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Vaccine is “about saving lives”

January 7, 2021
Feature Stories

Paula Edwards remembers the day she found out she had COVID-19. It was April 29. She was dismayed to find out she was the second City of Ottawa staff person to have a confirmed case of the disease.

“I was in shock,” says the personal support worker with 19 years of experience caring for residents at the Peter D. Clark Long Term Care Home in Centrepointe.

She called her husband, gave him the news, calmed herself down and then headed home. She decided to spend her COVID isolation period alone in the family’s recreational vehicle. She spent 27 long days in the RV, feeling better, then feeling worse, talking twice daily with public health medical staff, and chatting daily with a supervisor and colleagues at the City of Ottawa. She worried about the residents at the Peter D. Clark home, who needed care more than ever. And she worried about the staff remaining who had to fill in the gaps.

Woman dressed in winter coat in front of Peter D. Clark Centre in Centrepointe.
Paula Edwards, a personal support worker, outside the Peter D. Clark Centre.

Her children delivered food. She watched television, consumed chicken soup, water and Gatorade, had long naps and forced herself to walk. After 27 days in the trailer, she isolated for another 10 days in the family home. She was never hospitalized but went through nasty symptoms that included a sore throat, hoarseness, losing her sense of smell and taste, and reduced hearing. Three times she tested positive for COVID-19. On the 37th day of isolation, she received a negative test result and whooped for joy.

Ms. Edwards took a few days off, then returned to work at the Peter D, Clark home. Some of her neighbours were astonished to see her driving away to work each day.

The hardest part of returning to work was walking into the home and understanding that some residents were gone. “Walking around and seeing the people who were missing. The empty rooms. That was hard. It was a tough day,” she recalls. “I felt angry at the virus.”

So, when Director of Long Term Care Dean Lett sent an email to staff saying that the Pfizer COVID-19 vaccine was available, Ms. Edwards shook with excitement as she called to make the vaccination appointment. “This is what I’ve been hoping for. I felt very honoured. I felt very privileged.”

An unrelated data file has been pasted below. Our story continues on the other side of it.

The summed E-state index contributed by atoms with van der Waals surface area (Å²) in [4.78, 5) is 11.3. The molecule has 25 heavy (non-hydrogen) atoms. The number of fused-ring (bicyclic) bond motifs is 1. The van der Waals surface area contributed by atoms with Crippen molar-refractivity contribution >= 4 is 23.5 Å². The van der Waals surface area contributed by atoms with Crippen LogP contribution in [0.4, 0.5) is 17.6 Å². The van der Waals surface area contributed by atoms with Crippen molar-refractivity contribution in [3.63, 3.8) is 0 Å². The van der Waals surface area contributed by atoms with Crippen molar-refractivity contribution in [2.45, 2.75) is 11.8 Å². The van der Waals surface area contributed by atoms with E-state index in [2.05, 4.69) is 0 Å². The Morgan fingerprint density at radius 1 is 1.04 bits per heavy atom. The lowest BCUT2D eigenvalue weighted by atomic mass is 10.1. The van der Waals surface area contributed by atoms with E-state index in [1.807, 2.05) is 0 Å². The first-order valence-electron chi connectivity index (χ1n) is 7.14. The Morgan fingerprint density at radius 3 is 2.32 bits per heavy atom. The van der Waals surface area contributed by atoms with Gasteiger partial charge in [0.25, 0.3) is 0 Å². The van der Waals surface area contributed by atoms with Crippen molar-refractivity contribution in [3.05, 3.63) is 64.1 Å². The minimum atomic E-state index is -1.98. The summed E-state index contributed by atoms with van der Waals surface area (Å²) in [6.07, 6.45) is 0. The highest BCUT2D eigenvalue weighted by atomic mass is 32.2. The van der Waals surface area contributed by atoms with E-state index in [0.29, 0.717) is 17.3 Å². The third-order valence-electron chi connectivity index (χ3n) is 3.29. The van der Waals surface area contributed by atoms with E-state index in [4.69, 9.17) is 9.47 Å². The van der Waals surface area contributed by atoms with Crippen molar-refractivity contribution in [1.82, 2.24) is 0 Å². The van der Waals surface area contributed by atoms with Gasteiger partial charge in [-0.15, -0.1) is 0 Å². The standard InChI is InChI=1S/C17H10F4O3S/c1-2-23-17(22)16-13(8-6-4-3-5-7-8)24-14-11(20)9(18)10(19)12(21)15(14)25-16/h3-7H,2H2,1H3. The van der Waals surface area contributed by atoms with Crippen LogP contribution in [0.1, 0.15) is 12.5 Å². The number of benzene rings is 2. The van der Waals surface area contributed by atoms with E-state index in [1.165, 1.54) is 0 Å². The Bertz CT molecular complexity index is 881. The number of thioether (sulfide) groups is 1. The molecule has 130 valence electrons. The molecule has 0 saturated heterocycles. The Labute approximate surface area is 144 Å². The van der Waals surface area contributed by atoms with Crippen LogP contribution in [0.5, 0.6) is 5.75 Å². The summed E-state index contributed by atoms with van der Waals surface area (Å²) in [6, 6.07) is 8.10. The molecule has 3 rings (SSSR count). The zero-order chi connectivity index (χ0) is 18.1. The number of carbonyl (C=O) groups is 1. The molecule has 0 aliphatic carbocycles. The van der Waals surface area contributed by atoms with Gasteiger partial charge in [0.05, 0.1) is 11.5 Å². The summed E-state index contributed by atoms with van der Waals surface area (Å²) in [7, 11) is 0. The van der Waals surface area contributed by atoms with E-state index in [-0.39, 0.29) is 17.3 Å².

She was among the first 100 people in Ottawa to get the vaccine, on December 15, with Ottawa Hospital staff clapping as the first people came in for their shots that morning. She was also the first person from the Chapleau Cree First Nation to get the vaccine.

“That day, I was really proud. It was a celebration,” she says. “You see, we’re getting there.”

When she returned to the hospital January 5 to get the second vaccine shot, Ms. Edwards was pleased to see more people lining up for the vaccine.

Her message to vaccine doubters is simple. “It’s about saving lives,” says Ms. Edwards. “I’ve seen the lives it can take.”

For Marc Lamarche, a personal support worker with 20 years of experience working in the City’s long-term-care homes, the motivation to vaccinate comes from a desire to see a return to something approaching normalcy.

He sees every day the effects of the pandemic at the Garry J. Armstrong Long Term Care Home: residents who are bewildered by staff wearing gowns, masks and face shields, with just their eyes visible; residents who are experiencing psychological stress and mental decline due to the reduced family contacts and activities during the pandemic; and staff who are weary of all of the extra steps required for care during a pandemic.

The City’s long-term care homes have recently been spared from major outbreaks of COVID, due to their staff’s extraordinary efforts to follow protocols and keep buildings clean. But Mr. Lamarche knows colleagues elsewhere in Ontario who have recently seen major outbreaks, with devastating consequences.

“It spreads like wildfire,” he says. “Long-term care has been hit so hard.”

So, Mr. Lamarche was keen on vaccination. He did have questions, about exactly how the vaccine works and reactions people can get from the shot. He notes that a lot of misinformation and conspiracy theories have been spread by social media and in U.S. fringe politics. He got information on the vaccine from reading material on Ottawa Public Health’s website and calling with some specific questions, which were answered.

Satisfied that he trusted the science, and the governments and public health leaders advising to take the vaccine, he booked an appointment, showed up at the Ottawa Hospital and got the first of two Pfizer shots. The next day he was back at work. His arm was a little sore but it was “just like a flu shot.” He’s advising colleagues to get informed about the facts of COVID-19 and just get vaccinated.

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